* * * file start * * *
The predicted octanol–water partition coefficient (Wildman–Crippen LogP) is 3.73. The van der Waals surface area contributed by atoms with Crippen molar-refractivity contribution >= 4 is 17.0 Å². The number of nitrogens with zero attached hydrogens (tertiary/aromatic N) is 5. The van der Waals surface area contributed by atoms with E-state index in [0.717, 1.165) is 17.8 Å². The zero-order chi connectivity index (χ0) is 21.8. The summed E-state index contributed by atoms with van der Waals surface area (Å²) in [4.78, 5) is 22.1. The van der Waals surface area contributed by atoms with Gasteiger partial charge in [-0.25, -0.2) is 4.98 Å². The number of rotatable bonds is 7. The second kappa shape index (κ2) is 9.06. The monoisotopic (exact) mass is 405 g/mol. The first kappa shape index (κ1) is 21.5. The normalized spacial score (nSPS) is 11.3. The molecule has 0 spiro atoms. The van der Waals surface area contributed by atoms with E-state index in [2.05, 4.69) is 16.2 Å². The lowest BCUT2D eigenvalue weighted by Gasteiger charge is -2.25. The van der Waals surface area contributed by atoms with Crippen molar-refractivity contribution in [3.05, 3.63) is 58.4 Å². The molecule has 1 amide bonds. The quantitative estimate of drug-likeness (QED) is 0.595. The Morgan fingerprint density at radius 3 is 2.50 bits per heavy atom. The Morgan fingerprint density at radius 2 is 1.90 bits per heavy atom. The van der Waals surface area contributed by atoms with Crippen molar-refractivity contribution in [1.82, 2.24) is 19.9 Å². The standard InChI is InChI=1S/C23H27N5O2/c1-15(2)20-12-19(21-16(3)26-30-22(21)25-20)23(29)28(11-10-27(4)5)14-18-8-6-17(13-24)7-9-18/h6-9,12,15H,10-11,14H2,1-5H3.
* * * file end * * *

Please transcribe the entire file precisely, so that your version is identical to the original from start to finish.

The predicted octanol–water partition coefficient (Wildman–Crippen LogP) is 3.73. The van der Waals surface area contributed by atoms with Crippen molar-refractivity contribution >= 4 is 17.0 Å². The number of nitrogens with zero attached hydrogens (tertiary/aromatic N) is 5. The van der Waals surface area contributed by atoms with E-state index in [0.717, 1.165) is 17.8 Å². The zero-order chi connectivity index (χ0) is 21.8. The summed E-state index contributed by atoms with van der Waals surface area (Å²) in [4.78, 5) is 22.1. The van der Waals surface area contributed by atoms with Gasteiger partial charge in [-0.25, -0.2) is 4.98 Å². The number of rotatable bonds is 7. The second kappa shape index (κ2) is 9.06. The monoisotopic (exact) mass is 405 g/mol. The first kappa shape index (κ1) is 21.5. The normalized spacial score (nSPS) is 11.3. The molecule has 0 spiro atoms. The van der Waals surface area contributed by atoms with E-state index in [2.05, 4.69) is 16.2 Å². The lowest BCUT2D eigenvalue weighted by Gasteiger charge is -2.25. The van der Waals surface area contributed by atoms with Crippen molar-refractivity contribution in [3.05, 3.63) is 58.4 Å². The molecule has 1 amide bonds. The quantitative estimate of drug-likeness (QED) is 0.595. The Morgan fingerprint density at radius 3 is 2.50 bits per heavy atom. The Morgan fingerprint density at radius 2 is 1.90 bits per heavy atom. The van der Waals surface area contributed by atoms with Crippen molar-refractivity contribution in [1.82, 2.24) is 19.9 Å². The standard InChI is InChI=1S/C23H27N5O2/c1-15(2)20-12-19(21-16(3)26-30-22(21)25-20)23(29)28(11-10-27(4)5)14-18-8-6-17(13-24)7-9-18/h6-9,12,15H,10-11,14H2,1-5H3.